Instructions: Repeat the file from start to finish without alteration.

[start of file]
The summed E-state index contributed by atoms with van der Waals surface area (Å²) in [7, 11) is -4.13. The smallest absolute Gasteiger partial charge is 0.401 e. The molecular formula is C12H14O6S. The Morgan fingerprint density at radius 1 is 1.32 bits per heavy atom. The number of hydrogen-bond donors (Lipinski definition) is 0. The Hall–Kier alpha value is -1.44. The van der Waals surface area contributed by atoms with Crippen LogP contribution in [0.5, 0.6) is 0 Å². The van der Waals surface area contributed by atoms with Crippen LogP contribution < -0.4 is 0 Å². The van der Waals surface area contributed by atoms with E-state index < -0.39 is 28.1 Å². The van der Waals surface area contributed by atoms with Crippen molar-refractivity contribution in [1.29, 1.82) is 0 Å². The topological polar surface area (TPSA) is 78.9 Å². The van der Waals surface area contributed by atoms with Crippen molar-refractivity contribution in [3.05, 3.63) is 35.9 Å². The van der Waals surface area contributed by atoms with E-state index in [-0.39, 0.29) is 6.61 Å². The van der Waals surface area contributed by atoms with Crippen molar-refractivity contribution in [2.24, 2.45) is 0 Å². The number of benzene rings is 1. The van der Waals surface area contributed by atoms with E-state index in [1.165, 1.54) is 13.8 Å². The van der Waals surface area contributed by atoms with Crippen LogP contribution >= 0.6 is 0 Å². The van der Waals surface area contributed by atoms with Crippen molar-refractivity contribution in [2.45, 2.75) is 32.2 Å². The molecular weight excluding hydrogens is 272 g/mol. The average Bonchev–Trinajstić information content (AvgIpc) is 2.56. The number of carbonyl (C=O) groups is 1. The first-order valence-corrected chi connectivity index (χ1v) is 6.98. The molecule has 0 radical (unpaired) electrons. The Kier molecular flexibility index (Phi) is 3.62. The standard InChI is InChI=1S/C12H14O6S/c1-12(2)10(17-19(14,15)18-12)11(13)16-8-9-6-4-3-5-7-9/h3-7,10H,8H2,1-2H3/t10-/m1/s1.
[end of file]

The summed E-state index contributed by atoms with van der Waals surface area (Å²) in [7, 11) is -4.13. The smallest absolute Gasteiger partial charge is 0.401 e. The molecular formula is C12H14O6S. The Morgan fingerprint density at radius 1 is 1.32 bits per heavy atom. The number of hydrogen-bond donors (Lipinski definition) is 0. The Hall–Kier alpha value is -1.44. The van der Waals surface area contributed by atoms with Crippen LogP contribution in [0.5, 0.6) is 0 Å². The van der Waals surface area contributed by atoms with Crippen LogP contribution < -0.4 is 0 Å². The van der Waals surface area contributed by atoms with E-state index < -0.39 is 28.1 Å². The van der Waals surface area contributed by atoms with Crippen molar-refractivity contribution in [1.29, 1.82) is 0 Å². The topological polar surface area (TPSA) is 78.9 Å². The van der Waals surface area contributed by atoms with Crippen molar-refractivity contribution in [3.05, 3.63) is 35.9 Å². The van der Waals surface area contributed by atoms with E-state index in [-0.39, 0.29) is 6.61 Å². The van der Waals surface area contributed by atoms with Crippen molar-refractivity contribution in [2.24, 2.45) is 0 Å². The number of benzene rings is 1. The van der Waals surface area contributed by atoms with E-state index in [1.165, 1.54) is 13.8 Å². The van der Waals surface area contributed by atoms with Crippen LogP contribution >= 0.6 is 0 Å². The van der Waals surface area contributed by atoms with Crippen molar-refractivity contribution in [2.45, 2.75) is 32.2 Å². The molecular weight excluding hydrogens is 272 g/mol. The average Bonchev–Trinajstić information content (AvgIpc) is 2.56. The number of carbonyl (C=O) groups is 1. The first-order valence-corrected chi connectivity index (χ1v) is 6.98. The molecule has 0 radical (unpaired) electrons. The Kier molecular flexibility index (Phi) is 3.62. The standard InChI is InChI=1S/C12H14O6S/c1-12(2)10(17-19(14,15)18-12)11(13)16-8-9-6-4-3-5-7-9/h3-7,10H,8H2,1-2H3/t10-/m1/s1.